What is the place of sportsmanship in our culture today? We all were required to participate in some form of sports from a young age, in P.E. class, if nothing else. These games were intended to instill ideas of fair play in our young brains (in addition to physical fitness, of course), but there are also numerous examples of our “role models” looking out only for themselves, and trying to take any advantage, fair or unfair, that they can. And when they succeed, celebration is almost a prerequisite. How do these conflicting influences play out in the larger world we live in?
Recently, in a game against Brigham Young University, University of New Mexico soccer player Elizabeth Lambert threw punches, tackled players and pulled an opponent to the ground by her ponytail. And the only time she was called by the officials was for mouthing off on an unrelated call. She has since been suspended for her behavior, but it is clear that she was taking out her frustration at her team’s lack of success on the other team’s players, instead of focusing her energy on contributing to her team’s play.
But, last year, in the playoff game between Central Washington and Western Oregon, a player from WOU hit a homerun and after rounding first, collapsed with a leg injury. Unable to continue, she didn’t want the hit counted as a single, or to be counted out if her teammates helped her. Then two of the players from CWU asked the official if they could help her round the bases. As there was no rule against it, the official allowed Mallory Holtman and Liz Wallace to carry Sara Tucholsky around the bases, touching each base for her first career home run. In doing so, they contributed to their own elimination from the playoffs, and the end of their season.
Holtman said of her gesture, “She hit it over the fence and was in pain, and she deserved a home run.”
Stories that make national news make good examples and are usually either the worst or the best. Overall, I would hope that college athletes would be well enough led to be good sportsmen. At the professional level, it is generally accepted that the people who make it to that level will have an inflated view of self-worth to begin with and will have their faults mocked as much as their successes praised. The college level ranges from Division I football, where each week the stars are discussed at length and hidden away by their coaches, to Division III cross country, where players often go unnoticed and unappreciated, competing for their love of the game. I believe it is at the smaller level that you see sports playing a positive role more than at higher levels, because the attention is not on them to just win at any cost. The sportsmanship of players at higher levels is often good, but can be quite negative. That is one of my favorite things about playing sports in Division III.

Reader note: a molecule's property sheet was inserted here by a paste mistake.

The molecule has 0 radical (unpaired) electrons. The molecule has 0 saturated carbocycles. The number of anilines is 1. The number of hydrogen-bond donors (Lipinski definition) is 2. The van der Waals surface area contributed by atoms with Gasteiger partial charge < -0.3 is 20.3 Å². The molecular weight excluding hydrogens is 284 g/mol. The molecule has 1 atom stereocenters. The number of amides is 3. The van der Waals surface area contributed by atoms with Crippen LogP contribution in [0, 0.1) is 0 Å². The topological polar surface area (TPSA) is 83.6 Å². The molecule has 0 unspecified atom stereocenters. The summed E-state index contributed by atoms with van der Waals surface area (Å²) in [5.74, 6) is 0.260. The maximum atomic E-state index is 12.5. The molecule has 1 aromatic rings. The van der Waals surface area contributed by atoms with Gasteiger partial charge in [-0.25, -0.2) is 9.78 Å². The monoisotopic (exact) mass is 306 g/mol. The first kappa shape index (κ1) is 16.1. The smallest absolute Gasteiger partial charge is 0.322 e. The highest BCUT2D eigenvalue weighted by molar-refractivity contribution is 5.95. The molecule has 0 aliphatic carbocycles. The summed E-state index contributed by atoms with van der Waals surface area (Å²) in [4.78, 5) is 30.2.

This leads to athletes that graduate with concern for those around them, who will usually work well in a group and advance any team well. The ability to lead and be led is one of the many ways that sports allows athletes to be versatile, and the organization it takes to be a full-time student as well as an athlete is certainly valuable. What is speaks to us as a culture is that at close, personal levels we generally play fair, and it is rewarded with success. However, the professional athletes of business have always been just as selfish and whiney as the worst football stars. Who blames each other and refuses to take responsibility more than banking leaders at corporations such as AIG? Maybe Tony Romo? TO? Hard to say.